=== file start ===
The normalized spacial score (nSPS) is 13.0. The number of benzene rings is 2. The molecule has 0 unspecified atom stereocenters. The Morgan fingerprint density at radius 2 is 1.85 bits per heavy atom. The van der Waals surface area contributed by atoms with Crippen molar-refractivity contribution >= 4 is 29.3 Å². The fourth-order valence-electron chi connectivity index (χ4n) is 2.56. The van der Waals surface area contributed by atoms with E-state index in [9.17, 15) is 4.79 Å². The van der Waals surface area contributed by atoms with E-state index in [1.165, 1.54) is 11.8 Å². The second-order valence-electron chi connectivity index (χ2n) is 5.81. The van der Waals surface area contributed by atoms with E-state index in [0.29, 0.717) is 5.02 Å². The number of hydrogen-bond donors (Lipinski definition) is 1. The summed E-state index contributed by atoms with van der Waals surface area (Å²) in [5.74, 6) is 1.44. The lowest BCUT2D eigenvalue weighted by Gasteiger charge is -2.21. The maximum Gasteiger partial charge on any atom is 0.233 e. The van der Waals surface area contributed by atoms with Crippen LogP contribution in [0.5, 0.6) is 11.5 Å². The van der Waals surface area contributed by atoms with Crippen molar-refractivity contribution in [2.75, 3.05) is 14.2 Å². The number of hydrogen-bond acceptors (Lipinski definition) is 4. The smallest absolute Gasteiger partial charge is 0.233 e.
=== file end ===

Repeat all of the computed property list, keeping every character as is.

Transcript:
The normalized spacial score (nSPS) is 13.0. The number of benzene rings is 2. The molecule has 0 unspecified atom stereocenters. The Morgan fingerprint density at radius 2 is 1.85 bits per heavy atom. The van der Waals surface area contributed by atoms with Crippen molar-refractivity contribution >= 4 is 29.3 Å². The fourth-order valence-electron chi connectivity index (χ4n) is 2.56. The van der Waals surface area contributed by atoms with E-state index in [9.17, 15) is 4.79 Å². The van der Waals surface area contributed by atoms with E-state index in [1.165, 1.54) is 11.8 Å². The second-order valence-electron chi connectivity index (χ2n) is 5.81. The van der Waals surface area contributed by atoms with E-state index in [0.29, 0.717) is 5.02 Å². The number of hydrogen-bond donors (Lipinski definition) is 1. The summed E-state index contributed by atoms with van der Waals surface area (Å²) in [5.74, 6) is 1.44. The lowest BCUT2D eigenvalue weighted by Gasteiger charge is -2.21. The maximum Gasteiger partial charge on any atom is 0.233 e. The van der Waals surface area contributed by atoms with Crippen LogP contribution in [0.5, 0.6) is 11.5 Å². The van der Waals surface area contributed by atoms with Crippen molar-refractivity contribution in [2.75, 3.05) is 14.2 Å². The number of hydrogen-bond acceptors (Lipinski definition) is 4. The smallest absolute Gasteiger partial charge is 0.233 e.